Bob Marley And The Rise Of Reggae Music-下北glory days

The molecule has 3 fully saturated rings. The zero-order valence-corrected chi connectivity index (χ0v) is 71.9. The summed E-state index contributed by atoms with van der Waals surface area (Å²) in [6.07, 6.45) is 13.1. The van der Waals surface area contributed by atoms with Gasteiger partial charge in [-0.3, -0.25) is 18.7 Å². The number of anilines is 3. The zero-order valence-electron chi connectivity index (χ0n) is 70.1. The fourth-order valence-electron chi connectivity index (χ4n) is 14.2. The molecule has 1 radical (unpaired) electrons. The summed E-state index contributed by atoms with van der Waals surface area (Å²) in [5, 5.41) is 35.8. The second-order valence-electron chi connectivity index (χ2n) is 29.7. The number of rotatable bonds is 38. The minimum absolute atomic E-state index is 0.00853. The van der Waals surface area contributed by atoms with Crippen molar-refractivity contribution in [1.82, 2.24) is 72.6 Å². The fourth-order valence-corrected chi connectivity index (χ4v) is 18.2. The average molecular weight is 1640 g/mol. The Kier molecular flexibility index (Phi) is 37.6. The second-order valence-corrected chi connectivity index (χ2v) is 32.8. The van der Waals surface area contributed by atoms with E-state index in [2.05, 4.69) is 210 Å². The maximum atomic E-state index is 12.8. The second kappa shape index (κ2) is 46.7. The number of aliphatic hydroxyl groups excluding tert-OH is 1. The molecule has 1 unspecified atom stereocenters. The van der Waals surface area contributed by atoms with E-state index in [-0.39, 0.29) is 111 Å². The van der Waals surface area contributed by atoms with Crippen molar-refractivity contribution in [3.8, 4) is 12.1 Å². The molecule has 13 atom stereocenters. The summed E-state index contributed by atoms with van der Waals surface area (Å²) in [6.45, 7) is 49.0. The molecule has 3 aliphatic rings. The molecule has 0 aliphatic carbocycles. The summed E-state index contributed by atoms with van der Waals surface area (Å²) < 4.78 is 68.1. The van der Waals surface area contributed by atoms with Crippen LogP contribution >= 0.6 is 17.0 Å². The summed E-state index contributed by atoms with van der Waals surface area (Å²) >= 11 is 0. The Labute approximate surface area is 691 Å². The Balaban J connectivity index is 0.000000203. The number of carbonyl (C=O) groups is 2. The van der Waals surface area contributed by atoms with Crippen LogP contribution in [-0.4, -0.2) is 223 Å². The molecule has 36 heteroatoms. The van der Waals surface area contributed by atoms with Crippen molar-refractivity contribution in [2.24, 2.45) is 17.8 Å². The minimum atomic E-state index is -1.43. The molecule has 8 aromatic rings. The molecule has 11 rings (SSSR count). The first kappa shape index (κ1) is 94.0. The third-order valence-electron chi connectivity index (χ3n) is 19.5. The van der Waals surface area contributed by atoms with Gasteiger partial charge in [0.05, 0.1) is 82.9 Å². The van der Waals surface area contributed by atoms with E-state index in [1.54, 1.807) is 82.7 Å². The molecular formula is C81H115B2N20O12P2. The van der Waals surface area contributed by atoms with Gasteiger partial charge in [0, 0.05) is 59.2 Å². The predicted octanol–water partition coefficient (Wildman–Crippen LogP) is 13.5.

Music Four decades after the rest of the world first heard of reggaes characteristic bass-dominated rhythm, there is no denying that the Jamaican-born music has successfully permeated global cultural consciousness. Today, reggae movies are shown in theaters everywhere, theres at least one reggae music CD in every record bar in the world and top reggae music stars like Ziggy Marley continue to enjoy a considerable following in and out of Jamaica. Reggaes prominence and achievement of mainstream status can be attributed to many things, the global theme of its lyrics (love, social equity, anti-racism, friendship), its catchy melodic hooks and of course, Bob Marley. While it cannot be denied that artists such as Jimmy Cliff, Lee Perry and Peter Tosh also contributed to the genres rise, there is no doubt that when it .es to reggae, Marley, is king. His songs are so popular in fact, that not only has he be.e synonymous to reggae, his rise to fame also runs parallel to reggaes acceptance into the international music scene. As part of the ska-turned-reggae group The Wailers, Bob Marley, along with his band mates are considered to be reggaes earliest and brightest superstars. Their last album as a group, the Burnin, yielded two hits and was responsible for helping reggae first gain a real foothold in the American and European music scene. One of these hits, the Marley-penned I Shot the Sheriff, was covered in 1974 by Eric Clapton, who was already a huge figure in the rock and roll world by then. This, many point out, signified mainstream musics acceptance and embrace of reggae. After the three members of The Wailers parted ways and Bob Marley went on to a solo career, the legendary singer continued gaining fans both for himself and reggae music worldwide. In 1975, he released the single No Woman, No Cry and the song, which holds the number 37 spot on the Rolling Stones 500 Greatest Songs of All Time, catapulted Marley into international superstardom and reggae music into unprecedented popularity. The album that followed the release of this song even reached number 8 on the Billboard 200 hit charts further proof of how much non-Jamaicans have .e to appreciate the music. INFLUENCE ON OTHER ARTISTS In 1977, Marley released a new album (Exodus), from which stemmed hits like One Love/People Get Ready, Jamming and Waiting in Vain. The album is considered to be the singers finest work, and has in fact, been hailed by TIME as the greatest album of the 20th century and one of the best albums of all time by the Rolling Stones magazine. The albums impact can even be felt in the music of punk bands that started appearing in London during this time. The Clashs songs Revolution Rock and Wrong Em Boyo for example (both of which were written a year or so after Exodus release) sound more like reggae songs than punk anthems. Other British bands like the Police, UB40 and Culture Club also point to Bob Marley and his music as one of their major influences. MARLEYS DEATH Just as his work helped reggae music gain global acceptance and popularity, Marleys death also had an impact on the music. When he died at the young age of 36, many observed that reggae music seemed to have gone idle with no particular artist being able to duplicate or even .e close to the success Marley achieved. It was as if reggae music itself grieved for the loss of its king. Bob Marley, thanks to his talent and hard work, has paved the way for other reggae artists to be able to let the world hear their songs. Today, Shaggy, Beenie Man, Sean Paul, Shabba Ranks, Marleys own sons, Ziggy and Damian, and a host of other reggae artists have been able to achieve considerable success in the global music arena, but there is, and always will be, just one Bob Marley. Hail to the Reggae King! About the Author: 相关的主题文章:

 

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